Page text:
The $3 Trillion Prize for Busting Bureaucracy

(and how to claim it)

Around the world, productivity growth has stalled out. While some hope that a “second machine age” will reverse the slump, we think that wringing bureaucracy out of the economy offers a more promising and less speculative route to boosting productivity.  By our calculations, busting bureaucracy would add $3 trillion to economic growth in the US alone.  Dismantling bureaucracy won’t be easy, but it has to happen—bureaucracy must die. The $3 Trillion Prize provides a detailed blueprint for abolishing the bureaucracy tax in your organization, and everywhere else.


The $3 Trillion Prize

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Neil Tambe's picture
June 12, 2016
For most of my adult life, I've been thinking about how to replace bureaucracy as the default OS, so to speak, in the vast majority of organizational contexts. I applaud your framing in the $3 Trillion Prize. Two thoughts: 1. In addition to the economic argument, you alluded to the moral one. I'd add that there's also political argument to be made because improved productivity can mean more jobs, depending on how the gains are reinvested. Moreover, I'd hypothesize that corporate leaders are probably the least likely to care about doing something about bureaucracy - employees who are oppressed by toxic work environments and political actors desperate to create jobs are probably more likely to become full-throated advocates in the fight against bureaucracy. Managers, as you point out, have a lot to lose if the status quo changes. 2. To the point above, It's absolutely essential to come up with a way to assess how gains from reforming bureaucracy are reinvested. Those gains have to go somewhere, no? The US economy looks very different, depending on whether those gains are captured by customers, employees, investors, or executives. Again, great post!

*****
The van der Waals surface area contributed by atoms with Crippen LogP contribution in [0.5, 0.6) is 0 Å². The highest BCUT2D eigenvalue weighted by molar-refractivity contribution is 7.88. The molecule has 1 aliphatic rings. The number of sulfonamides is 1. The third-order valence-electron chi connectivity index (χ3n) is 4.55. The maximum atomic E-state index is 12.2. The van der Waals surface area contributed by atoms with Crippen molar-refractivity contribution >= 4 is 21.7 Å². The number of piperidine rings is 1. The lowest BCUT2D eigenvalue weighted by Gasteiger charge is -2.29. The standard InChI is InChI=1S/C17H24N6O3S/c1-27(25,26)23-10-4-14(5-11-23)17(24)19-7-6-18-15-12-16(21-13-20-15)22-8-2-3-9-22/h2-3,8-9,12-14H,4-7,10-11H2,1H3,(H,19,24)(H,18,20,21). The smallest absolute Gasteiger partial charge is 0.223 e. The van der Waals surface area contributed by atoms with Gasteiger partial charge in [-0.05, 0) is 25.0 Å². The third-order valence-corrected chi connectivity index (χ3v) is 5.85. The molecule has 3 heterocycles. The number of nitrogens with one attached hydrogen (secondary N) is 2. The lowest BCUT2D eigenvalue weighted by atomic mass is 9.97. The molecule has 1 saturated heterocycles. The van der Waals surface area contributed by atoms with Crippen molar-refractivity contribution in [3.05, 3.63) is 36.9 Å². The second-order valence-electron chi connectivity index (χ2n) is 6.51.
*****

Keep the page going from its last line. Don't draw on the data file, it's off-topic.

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March 10, 2020
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An invitation to management renegades . . .

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